Zarathustra he was called; but he hath altered.
    Then thou carriedst thine ashes into the mountains: wilt thou now
    carry thy fire into the valleys? Fearest thou not the incendiary's
    doom?
    Yea, I recognize Zarathustra. Pure is his eye, and no loathing
    lurketh about his mouth. Goeth he not along like a dancer?"
    -- The Saint, Also Sprach Zarathustra


  3. Re: [9fans] speaking of kenc

    On Sat, 2007-04-28 at 08:48 -0500, Eric Van Hensbergen wrote:
    > > Or are you saying that no HPC app comes even remotely close to being
    > > portable?
    > >

    >
    > There are multiple degrees of portability. Most of the world
    > considers POSIX the portability layer (and APE won't cut it on our end
    > for the reasons stated above). But even then, HPC apps are large and
    > complex beasts -- most take a few weeks to a month to figure out how
    > to compile and tune even on a "standard" system. The problem is there
    > is increasingly less diversity on the UNIX OS space, so the "standard"
    > is rapidly moving from POSIX to Linux/X11.


    Being part of Sun's HPC community I've come to the conclusion that
    HPC market is really unique and different from the corporate/enteprise
    market in a couple of key areas. The HPC guys seem to be much more
    about in-house software development than enterprise guys. And this
    actually means that if you can offer them a real differentiator
    (even at the level of new programming languages) you have way better
    chance of winning them over than you would have with an enterprise
    account.

    I also see that computing in general is now on the brink of a new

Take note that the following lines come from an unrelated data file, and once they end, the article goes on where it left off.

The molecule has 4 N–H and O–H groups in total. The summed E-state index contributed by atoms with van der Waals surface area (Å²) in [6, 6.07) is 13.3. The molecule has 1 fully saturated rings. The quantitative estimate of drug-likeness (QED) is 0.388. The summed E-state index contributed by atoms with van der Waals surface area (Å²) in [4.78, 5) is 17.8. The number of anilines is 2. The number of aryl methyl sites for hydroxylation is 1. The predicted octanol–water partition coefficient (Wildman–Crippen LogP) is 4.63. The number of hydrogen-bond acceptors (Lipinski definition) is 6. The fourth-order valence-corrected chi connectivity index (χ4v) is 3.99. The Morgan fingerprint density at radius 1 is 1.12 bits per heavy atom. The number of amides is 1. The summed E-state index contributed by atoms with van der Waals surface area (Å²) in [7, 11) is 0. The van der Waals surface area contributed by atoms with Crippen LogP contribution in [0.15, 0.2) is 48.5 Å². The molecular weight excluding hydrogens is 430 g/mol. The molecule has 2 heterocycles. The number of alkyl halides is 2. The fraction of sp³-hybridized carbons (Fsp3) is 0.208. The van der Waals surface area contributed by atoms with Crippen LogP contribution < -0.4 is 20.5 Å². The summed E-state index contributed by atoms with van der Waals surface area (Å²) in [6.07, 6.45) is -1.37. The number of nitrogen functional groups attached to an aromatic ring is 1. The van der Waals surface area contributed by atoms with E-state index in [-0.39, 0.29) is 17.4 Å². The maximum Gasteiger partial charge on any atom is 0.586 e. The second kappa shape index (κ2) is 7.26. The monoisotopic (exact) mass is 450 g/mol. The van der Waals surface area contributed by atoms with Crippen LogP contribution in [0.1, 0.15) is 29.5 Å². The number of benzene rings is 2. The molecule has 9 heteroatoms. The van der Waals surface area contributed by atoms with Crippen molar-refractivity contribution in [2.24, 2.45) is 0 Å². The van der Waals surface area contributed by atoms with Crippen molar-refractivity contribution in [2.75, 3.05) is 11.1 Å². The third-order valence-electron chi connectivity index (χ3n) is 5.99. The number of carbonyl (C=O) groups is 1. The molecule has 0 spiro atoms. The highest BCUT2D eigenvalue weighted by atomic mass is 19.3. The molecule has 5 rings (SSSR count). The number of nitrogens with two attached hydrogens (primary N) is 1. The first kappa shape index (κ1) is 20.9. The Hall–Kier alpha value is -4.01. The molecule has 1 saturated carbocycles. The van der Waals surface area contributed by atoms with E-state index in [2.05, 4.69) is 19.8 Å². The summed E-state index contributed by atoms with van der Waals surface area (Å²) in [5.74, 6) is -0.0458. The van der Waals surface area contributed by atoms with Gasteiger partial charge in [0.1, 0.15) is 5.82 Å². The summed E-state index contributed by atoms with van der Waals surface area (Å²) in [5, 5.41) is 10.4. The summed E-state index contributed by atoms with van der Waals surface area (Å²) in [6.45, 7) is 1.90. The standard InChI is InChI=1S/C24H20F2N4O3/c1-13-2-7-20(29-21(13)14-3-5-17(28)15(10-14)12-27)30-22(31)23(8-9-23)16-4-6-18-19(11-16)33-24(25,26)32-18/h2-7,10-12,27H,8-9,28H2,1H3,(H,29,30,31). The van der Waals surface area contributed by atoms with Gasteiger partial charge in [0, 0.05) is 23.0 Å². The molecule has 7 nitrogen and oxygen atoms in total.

era where we would have to start exploiting parallelism and adapt
    our languages and models for that. And no, exploiting parallelism
    doesn't mean better OpenMP or better MPI. It means rethinking the
    way we do computing. And that, IMHO, means that Plan9 might just
    have another chance of entering mainstream computing. Mark my words,
    in 5-7 years -- POSIX threads and MPI are going to be as important
    as punch cards and COBOL are now.

    Just my 2c.

    Thanks,
    Roman.


  4. Re: [9fans] speaking of kenc

    On 4/28/07, Roman Shaposhnik wrote:

    > I also see that computing in general is now on the brink of a new
    > era where we would have to start exploiting parallelism and adapt
    > our languages and models for that. And no, exploiting parallelism
    > doesn't mean better OpenMP or better MPI. It means rethinking the
    > way we do computing. And that, IMHO, means that Plan9 might just
    > have another chance of entering mainstream computing. Mark my words,
    > in 5-7 years -- POSIX threads and MPI are going to be as important
    > as punch cards and COBOL are now.


    I'd like to hope this is true. I wish I had not been hearing this
    prediction for 10 years :-)

    True story: I once had a chance to speed up someone's runtime by a
    factor of 50, yes 50, and all they had to do was change one line in a
    shell script -- actually, one COMMAND in one LINE. No good -- I had to
    do it myself. HPC can be a frustrating business.

    But, let's hope it's true that we get to get rid of our old software
    baggage. I think it is criminal that people can get away with calling
    MPI a "programming model".

    Roman, let's plan to get together at a bar in 8 years -- 2015 -- and
    drink a toast to the demise of MPI, OpenMP, POSIX threads, and all the
    crazy stuff we do now :-)

    Actually, not a bar: I'll host the party at my house I just bought :-)

    BTW, just to whet appetites here -- assuming Usenix accepts our
    poster, we're going to have a pretty cool "Plan 9 and HPC" display at
    Usenix. You heard it here first. Hmm, I think I just joined the
    marketing dept.

    ron

  5. Re: [9fans] speaking of kenc

    For what its worth, my own brushes with HPC over the years have been
    Weather simulations written it C++ and MPI, tens of Mb of F77 Finite
    element alanysis run on mainframes (this occured twice), and video processing
    software consisting of tools connected by pipes - though nearly all the tools
    ran single threaded so parallelsim stops at the length of the pipe, say
    20 modules.

    Unfortunately none of these would have been applicable to plan9.

    I still live in hope though.

    -Steve